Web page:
Intended for healthcare professionals

Research Article

What are the complications of influenza and can they be prevented? Experience from the 1989 epidemic of H3N2 influenza A in general practice.

British Medical Journal 1993; 306 doi: (Published 29 May 1993) Cite this as: British Medical Journal 1993;306:1452
  1. A M Connolly,
  2. R L Salmon,
  3. B Lervy,
  4. D H Williams
  1. PHLS Communicable Disease Surveillance Centre (Welsh Unit), Cardiff.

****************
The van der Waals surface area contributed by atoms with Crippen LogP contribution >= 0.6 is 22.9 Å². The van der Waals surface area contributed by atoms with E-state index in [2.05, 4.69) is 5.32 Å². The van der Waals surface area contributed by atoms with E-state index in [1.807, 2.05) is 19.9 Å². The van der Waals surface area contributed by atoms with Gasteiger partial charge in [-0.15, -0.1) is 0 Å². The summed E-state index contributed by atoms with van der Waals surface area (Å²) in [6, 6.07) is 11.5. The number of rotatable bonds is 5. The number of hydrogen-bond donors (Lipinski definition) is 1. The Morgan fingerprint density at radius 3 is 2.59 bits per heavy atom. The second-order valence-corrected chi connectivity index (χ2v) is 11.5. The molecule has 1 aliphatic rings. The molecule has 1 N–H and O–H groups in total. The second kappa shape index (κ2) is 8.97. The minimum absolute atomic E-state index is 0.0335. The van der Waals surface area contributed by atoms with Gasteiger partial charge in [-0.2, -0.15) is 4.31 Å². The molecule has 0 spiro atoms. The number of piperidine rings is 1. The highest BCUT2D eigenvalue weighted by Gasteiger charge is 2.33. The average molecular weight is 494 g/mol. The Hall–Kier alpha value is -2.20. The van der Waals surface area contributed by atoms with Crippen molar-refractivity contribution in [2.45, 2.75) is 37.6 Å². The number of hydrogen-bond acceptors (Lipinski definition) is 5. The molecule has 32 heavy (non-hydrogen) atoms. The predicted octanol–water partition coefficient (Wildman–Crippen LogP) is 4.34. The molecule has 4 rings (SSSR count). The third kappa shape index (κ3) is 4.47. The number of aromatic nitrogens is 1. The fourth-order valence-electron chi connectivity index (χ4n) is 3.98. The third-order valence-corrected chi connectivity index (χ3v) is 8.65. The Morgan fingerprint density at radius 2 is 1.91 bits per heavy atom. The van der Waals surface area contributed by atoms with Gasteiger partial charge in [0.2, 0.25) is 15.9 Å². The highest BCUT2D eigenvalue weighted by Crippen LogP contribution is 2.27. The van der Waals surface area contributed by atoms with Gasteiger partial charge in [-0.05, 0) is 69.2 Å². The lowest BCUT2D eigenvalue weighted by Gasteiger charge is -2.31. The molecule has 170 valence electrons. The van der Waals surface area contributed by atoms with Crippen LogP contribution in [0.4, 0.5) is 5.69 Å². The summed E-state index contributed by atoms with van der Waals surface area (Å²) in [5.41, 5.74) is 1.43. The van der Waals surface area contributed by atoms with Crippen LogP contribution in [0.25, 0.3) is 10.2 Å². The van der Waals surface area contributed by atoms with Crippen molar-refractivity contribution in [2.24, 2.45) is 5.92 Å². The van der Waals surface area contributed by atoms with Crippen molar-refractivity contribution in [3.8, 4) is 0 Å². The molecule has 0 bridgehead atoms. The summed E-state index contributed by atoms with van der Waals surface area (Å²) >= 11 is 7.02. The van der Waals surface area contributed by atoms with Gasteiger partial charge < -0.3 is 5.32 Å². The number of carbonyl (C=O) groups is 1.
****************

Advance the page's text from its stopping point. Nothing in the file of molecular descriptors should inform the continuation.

OBJECTIVES--In an epidemic: to measure the incidence and risk of complications of influenza; to determine the effect of pre-existing disease on complications; to estimate vaccine uptake and efficacy. DESIGN--Case-control study. SETTING--Primary care: two group practices. SUBJECTS--342 of the 395 cases of clinically diagnosed influenza reported to the general practice surveillance of infectious diseases scheme of the Public Health Laboratory Service during the 1989 epidemic, and 342 age and sex matched controls. INTERVENTIONS--Examination of records. MAIN OUTCOME MEASURES--Documented recognised complications; hospital admission; previous vaccination. RESULTS--Of 15 recognised complications, bronchitis was the commonest (rate 190.1/1000 cases) and significantly commoner in cases (summary odds ratio 9.7) after adjusting for higher consultation rates (mean 6.1 per annum v 4.2 among controls; p < 0.0001). No deaths were recorded. The risk of bronchitis complicating influenza was higher in patients with pre-existing illnesses regarded as an indication for vaccination (odds ratio 3.3; p < 0.0001). Observed vaccination efficacy in those with pre-existing illnesses and in elderly subjects was high (63% and 77% respectively) but uptake was low (4.5% and 6.1% respectively). CONCLUSIONS--Bronchitis complicates about one fifth of all cases of influenza presenting to general practitioners. Patients with pre-existing illnesses regarded as an indication for vaccination are particularly at risk. Vaccine uptake is extremely low, precluding an unequivocal demonstration of a protective effect.